A person with these types of intrusive thoughts will avoid public places like shopping centres and other places, where social interaction may be required, to avoid coming into close contact with people that may trigger the obsessive thoughts.

To sufferers and non-sufferers alike, the thoughts and fears related to OCD can often seem profoundly shocking . It must be stressed, however, that they are just thoughts, and they are not voluntarily produced. Neither are they fantasies or impulses which will be acted upon.


Remember that every case of OCD is different! If your thoughts are not specifically listed here, just focus on the theme.

The following information comes from the book ‘Overcoming Obsessive Compulsive Disorder’:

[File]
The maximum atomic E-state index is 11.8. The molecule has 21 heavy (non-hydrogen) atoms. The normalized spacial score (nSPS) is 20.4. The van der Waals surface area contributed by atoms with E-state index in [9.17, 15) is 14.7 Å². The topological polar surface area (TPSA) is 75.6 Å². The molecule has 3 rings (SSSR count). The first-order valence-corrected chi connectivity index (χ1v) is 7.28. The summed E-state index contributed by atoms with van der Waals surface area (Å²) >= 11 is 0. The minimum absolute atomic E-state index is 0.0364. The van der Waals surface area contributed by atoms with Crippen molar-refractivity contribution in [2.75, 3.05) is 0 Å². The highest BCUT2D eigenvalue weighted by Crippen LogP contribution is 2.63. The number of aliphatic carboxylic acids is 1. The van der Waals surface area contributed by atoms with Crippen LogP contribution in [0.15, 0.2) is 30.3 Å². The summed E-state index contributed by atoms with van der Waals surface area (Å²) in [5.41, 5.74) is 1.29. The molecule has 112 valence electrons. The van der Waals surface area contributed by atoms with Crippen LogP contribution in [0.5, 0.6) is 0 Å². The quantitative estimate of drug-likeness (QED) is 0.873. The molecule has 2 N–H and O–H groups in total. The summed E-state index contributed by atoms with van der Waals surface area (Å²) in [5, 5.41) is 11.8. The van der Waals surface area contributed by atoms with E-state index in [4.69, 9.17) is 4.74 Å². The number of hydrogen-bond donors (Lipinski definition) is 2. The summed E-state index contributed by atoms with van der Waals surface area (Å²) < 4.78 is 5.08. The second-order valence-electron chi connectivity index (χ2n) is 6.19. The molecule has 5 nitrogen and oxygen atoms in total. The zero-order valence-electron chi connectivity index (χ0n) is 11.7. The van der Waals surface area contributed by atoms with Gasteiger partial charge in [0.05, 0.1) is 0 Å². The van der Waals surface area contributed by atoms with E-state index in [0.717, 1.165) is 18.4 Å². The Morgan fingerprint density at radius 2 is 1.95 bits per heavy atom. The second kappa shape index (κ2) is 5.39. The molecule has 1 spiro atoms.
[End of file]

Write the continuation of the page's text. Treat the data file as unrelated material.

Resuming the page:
Obsessive Thought, image, or urge.

Prevalence among those with OCD (%)

  • Fear of contamination from germs, viruses (e.g. HIV), bodily fluids or excrement, chemicals, sticky substances, or dangerous materials (e.g. asbestos)


  • Doubts about harm occurring (e.g. door locks are not secure)


  • Excessive concern with exactness, order, symmetry


  • Obsessions with the body or physical symptoms


  • Religious, sacrilegious, or blasphemous thoughts


  • Sexual thoughts or images e.g. being a paedophile, or a homosexual


  • Urge to hoard useless or worn out possessions (although not always regarded as such by the hoarder)


  • Thoughts or images of violence or aggression (e.g. stabbing your baby)